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Questions for the Week

QUESTIONS AND ANSWERS FOR THE FIRST WEEK OF JANUARY

QUESTION : How long can tomato seed be stored?
ANSWER : ou should know that offspring from seed saved from hybrid plants may very well not come true to the parent plant. This PLANTanswers web site will probably give you more information than you ever wanted on saving seed of hybrid plants:
http://aggie-horticulture.tamu.edu/plantanswers/vegetables/seed.html
Tomato seed, when properly stored, will remain viable for up to 4 years. In his book, The Vegetable Book , Dr. Sam Cotner recommends storing seed in an airtight glass jar in the refrigerator. He also recommends adding 2 tablespoons of dry milk wrapped in tissue paper to act as a desiccant.

QUESTION : How do you propagate the flame leaf sumac? Can you use the seeds or do you graft it? How big does it grow? Is it good for the Texas Hill Country?
ANSWER : It can be propagated from seed, underground runner cuttings or rooting --mainly from seed. It is invasive and should be planted with care to possible areas of spread. It is a thicket plant.

QUESTION : We have a medium sized oleander in our apartment. We've discovered that it is a poisonous plant. Now we're worried that our cats could get sick from this plant if they chew on it. Should we should or shouldn't we have this plant with cats.
ANSWER : Unlike some people, animals are smart enough not to eat enough poisonous plant material to hurt them!! Otherwise, there would not be a living pet in the area with as many potentially poisonous plants and plant parts as there are in the home and landscape.

QUESTION : I was really impressed by the striking yellow fall foliage of the big tooth maple on the Boerne Frost Bank property. I asked a local nurseryman about it. I was told it adapted well to this area. I bought two 5 footers and planted them three weeks ago. Can you tell me if I made a wise choice and if the trees are likely to do well for me? I live 6 miles South of Boerne and 3 miles west of Leon Springs.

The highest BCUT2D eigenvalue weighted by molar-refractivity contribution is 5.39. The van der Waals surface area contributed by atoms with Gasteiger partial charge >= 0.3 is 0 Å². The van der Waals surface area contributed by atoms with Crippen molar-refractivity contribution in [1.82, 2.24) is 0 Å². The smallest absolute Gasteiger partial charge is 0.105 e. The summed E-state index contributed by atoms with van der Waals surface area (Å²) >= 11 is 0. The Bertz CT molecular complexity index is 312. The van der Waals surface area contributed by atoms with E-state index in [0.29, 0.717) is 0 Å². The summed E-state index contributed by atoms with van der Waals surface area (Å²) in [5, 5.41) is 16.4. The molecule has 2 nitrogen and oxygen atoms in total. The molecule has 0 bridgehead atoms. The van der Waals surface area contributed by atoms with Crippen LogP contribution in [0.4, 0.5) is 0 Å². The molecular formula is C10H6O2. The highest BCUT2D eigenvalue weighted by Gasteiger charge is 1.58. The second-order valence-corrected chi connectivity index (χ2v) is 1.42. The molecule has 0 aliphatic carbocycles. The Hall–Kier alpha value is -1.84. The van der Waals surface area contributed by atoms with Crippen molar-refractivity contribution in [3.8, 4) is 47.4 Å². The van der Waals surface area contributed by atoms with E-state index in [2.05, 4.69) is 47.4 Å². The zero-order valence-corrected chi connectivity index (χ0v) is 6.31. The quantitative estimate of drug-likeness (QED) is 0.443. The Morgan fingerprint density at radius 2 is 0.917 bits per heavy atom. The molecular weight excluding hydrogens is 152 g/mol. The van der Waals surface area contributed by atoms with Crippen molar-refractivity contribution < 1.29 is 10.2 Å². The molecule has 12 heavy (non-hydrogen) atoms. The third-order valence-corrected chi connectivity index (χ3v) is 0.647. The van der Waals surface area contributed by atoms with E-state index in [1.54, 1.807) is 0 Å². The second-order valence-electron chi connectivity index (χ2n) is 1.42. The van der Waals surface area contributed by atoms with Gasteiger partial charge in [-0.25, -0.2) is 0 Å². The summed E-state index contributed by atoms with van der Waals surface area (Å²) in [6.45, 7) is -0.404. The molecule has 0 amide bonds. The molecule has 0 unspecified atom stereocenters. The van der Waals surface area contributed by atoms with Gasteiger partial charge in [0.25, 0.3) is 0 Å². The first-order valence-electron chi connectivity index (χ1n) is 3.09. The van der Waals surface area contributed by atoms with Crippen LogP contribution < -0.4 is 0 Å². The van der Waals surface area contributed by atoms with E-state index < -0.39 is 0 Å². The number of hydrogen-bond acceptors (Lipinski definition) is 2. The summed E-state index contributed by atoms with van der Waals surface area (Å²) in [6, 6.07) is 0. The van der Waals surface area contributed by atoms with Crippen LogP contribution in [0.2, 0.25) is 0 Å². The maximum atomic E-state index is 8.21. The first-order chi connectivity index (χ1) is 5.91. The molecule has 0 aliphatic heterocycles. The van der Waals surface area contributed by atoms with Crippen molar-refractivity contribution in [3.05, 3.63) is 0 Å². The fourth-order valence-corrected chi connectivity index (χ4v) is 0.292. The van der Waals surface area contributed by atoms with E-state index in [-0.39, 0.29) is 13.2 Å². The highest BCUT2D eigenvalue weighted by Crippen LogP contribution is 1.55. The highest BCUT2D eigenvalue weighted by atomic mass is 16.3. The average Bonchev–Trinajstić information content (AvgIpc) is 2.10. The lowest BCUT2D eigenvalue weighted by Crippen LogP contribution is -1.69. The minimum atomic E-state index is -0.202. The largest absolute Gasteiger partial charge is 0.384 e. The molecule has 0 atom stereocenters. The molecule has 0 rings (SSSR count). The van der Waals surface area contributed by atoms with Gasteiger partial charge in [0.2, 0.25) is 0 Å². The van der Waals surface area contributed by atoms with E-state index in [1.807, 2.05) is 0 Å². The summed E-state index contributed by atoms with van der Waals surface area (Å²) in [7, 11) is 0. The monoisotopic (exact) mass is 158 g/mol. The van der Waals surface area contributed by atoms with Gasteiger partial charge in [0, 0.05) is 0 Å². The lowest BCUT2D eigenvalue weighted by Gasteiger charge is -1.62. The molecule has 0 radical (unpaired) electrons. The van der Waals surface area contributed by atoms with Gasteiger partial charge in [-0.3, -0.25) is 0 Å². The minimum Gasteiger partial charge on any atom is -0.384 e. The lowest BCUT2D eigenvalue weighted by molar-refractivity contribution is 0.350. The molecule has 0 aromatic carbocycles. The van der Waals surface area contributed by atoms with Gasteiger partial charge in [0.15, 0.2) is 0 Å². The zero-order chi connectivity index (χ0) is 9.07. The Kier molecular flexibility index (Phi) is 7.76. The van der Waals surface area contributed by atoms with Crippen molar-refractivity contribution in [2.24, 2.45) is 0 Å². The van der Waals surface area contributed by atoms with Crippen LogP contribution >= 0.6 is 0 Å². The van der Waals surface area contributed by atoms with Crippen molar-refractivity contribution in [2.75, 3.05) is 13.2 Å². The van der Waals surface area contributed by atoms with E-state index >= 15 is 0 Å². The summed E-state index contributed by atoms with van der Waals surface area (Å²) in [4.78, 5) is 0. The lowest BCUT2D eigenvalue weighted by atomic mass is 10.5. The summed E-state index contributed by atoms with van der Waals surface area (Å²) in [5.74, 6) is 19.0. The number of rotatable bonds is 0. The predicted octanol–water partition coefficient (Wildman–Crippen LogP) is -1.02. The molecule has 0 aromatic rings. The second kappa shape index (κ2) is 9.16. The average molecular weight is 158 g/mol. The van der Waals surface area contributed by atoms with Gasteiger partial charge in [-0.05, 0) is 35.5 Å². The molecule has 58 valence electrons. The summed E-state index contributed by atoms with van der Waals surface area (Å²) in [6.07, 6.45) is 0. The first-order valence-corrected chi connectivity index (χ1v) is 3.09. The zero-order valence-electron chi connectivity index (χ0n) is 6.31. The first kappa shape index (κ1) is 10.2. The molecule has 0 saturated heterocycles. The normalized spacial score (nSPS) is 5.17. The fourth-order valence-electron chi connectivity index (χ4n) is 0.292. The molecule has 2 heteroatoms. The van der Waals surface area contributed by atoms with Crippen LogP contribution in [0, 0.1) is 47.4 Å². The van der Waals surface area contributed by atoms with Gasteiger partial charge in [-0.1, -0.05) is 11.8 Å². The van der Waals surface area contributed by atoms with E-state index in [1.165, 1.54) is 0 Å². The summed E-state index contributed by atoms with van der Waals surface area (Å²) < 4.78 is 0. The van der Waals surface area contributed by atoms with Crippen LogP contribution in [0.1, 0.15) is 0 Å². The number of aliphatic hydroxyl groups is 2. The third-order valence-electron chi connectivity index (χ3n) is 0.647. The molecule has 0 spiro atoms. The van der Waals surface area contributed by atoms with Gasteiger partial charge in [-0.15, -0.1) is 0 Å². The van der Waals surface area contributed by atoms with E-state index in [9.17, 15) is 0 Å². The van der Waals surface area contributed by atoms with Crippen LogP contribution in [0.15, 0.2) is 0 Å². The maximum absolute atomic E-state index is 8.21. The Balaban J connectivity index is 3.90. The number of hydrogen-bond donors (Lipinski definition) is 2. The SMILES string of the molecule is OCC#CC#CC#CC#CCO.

ANSWER : Acer grandidentatum sinuosum --Bigtooth Maple should be a good landscape plant for you. According to Jill Nokes in her book How to Grow Native Plants of Texas and the Southwest these trees can tolerate low summer rainfall but are generally not found on drier upland sites.
Make sure that your trees do not dry out, especially while getting established. Water the root ball and surrounding area about every week to 10 days in the absence of rainfall. Once established, you should only have to water when the tree tells you to, i.e, it starts dropping leaves out of season.

QUESTION :My mother-in-law wants to grow either an orange tree or a grapefruit tree here in San Antonio. So here are my questions, 1.) Can orange trees, or grapefruit trees grow here? 2.) If so, where can we purchase the trees?
ANSWER : Citrus can be grown in San Antonio. However, they must be protected during freezing weather. The Satsuma Mandarin Orange is the best one for her to try. They can be found in most of the area nurseries. Information on this plant can be found at these PLANTanswers web sites:
http://aggie-horticulture.tamu.edu/PLANTanswers/fruit/satsuma.html
http://aggie-horticulture.tamu.edu/cemap/satsuma/satsuma.html

QUESTION : We have been searching the Internet in hopes of discovering the origin of the name "horseradish." Last night while dining, my Mother casually asked why it was called horseradish, and now we have set out on this venture to discover the answer, and who better than an expert.
ANSWER : Anything to insure that you stay in Mama's good graces. I don't think that there is a definitive answer to how the name 'horseradish' evolved. However, this Oregon State University web site gives the best I could find:
http://www.orst.edu/Dept/NWREC/horserad.html
It says: 'The name "horseradish" is thought to have come from an English adaptation of its German name. Germans called the plant "meerrettich" (meaning "sea radish") because it grew wild in European coastal areas. The German word meer (sea) sounds like "mare" in English. Perhaps "mareradish" became horseradish". The word "horseradish" first appeared in print in 1597 in John Gerarde's English herbal on medicinal plants.

 


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